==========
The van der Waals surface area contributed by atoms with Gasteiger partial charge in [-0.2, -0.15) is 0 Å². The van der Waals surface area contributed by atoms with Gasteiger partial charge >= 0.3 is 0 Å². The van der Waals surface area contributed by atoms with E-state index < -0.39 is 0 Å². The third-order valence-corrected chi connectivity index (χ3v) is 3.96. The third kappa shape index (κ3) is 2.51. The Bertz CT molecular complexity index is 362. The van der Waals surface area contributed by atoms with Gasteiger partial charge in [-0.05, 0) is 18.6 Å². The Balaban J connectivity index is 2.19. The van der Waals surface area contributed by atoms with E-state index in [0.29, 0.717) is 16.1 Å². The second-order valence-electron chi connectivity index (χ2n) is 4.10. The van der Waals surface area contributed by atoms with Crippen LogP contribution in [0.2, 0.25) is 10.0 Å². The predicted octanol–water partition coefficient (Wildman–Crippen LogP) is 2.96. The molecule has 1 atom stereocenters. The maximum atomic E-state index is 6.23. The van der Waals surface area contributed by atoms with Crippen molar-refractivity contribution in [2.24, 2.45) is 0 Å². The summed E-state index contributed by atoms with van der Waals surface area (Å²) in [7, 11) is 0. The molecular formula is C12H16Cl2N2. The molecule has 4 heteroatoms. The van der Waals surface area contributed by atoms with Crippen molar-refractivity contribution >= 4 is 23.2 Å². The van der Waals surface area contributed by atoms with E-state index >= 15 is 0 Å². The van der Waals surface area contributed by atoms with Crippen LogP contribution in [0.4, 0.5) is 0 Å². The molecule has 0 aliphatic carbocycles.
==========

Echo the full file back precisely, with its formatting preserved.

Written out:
The van der Waals surface area contributed by atoms with Gasteiger partial charge in [-0.2, -0.15) is 0 Å². The van der Waals surface area contributed by atoms with Gasteiger partial charge >= 0.3 is 0 Å². The van der Waals surface area contributed by atoms with E-state index < -0.39 is 0 Å². The third-order valence-corrected chi connectivity index (χ3v) is 3.96. The third kappa shape index (κ3) is 2.51. The Bertz CT molecular complexity index is 362. The van der Waals surface area contributed by atoms with Gasteiger partial charge in [-0.05, 0) is 18.6 Å². The Balaban J connectivity index is 2.19. The van der Waals surface area contributed by atoms with E-state index in [0.29, 0.717) is 16.1 Å². The second-order valence-electron chi connectivity index (χ2n) is 4.10. The van der Waals surface area contributed by atoms with Crippen LogP contribution in [0.2, 0.25) is 10.0 Å². The predicted octanol–water partition coefficient (Wildman–Crippen LogP) is 2.96. The molecule has 1 atom stereocenters. The maximum atomic E-state index is 6.23. The van der Waals surface area contributed by atoms with Crippen molar-refractivity contribution in [2.24, 2.45) is 0 Å². The summed E-state index contributed by atoms with van der Waals surface area (Å²) in [7, 11) is 0. The molecular formula is C12H16Cl2N2. The molecule has 4 heteroatoms. The van der Waals surface area contributed by atoms with Crippen molar-refractivity contribution >= 4 is 23.2 Å². The van der Waals surface area contributed by atoms with E-state index >= 15 is 0 Å². The van der Waals surface area contributed by atoms with Crippen LogP contribution in [0.4, 0.5) is 0 Å². The molecule has 0 aliphatic carbocycles.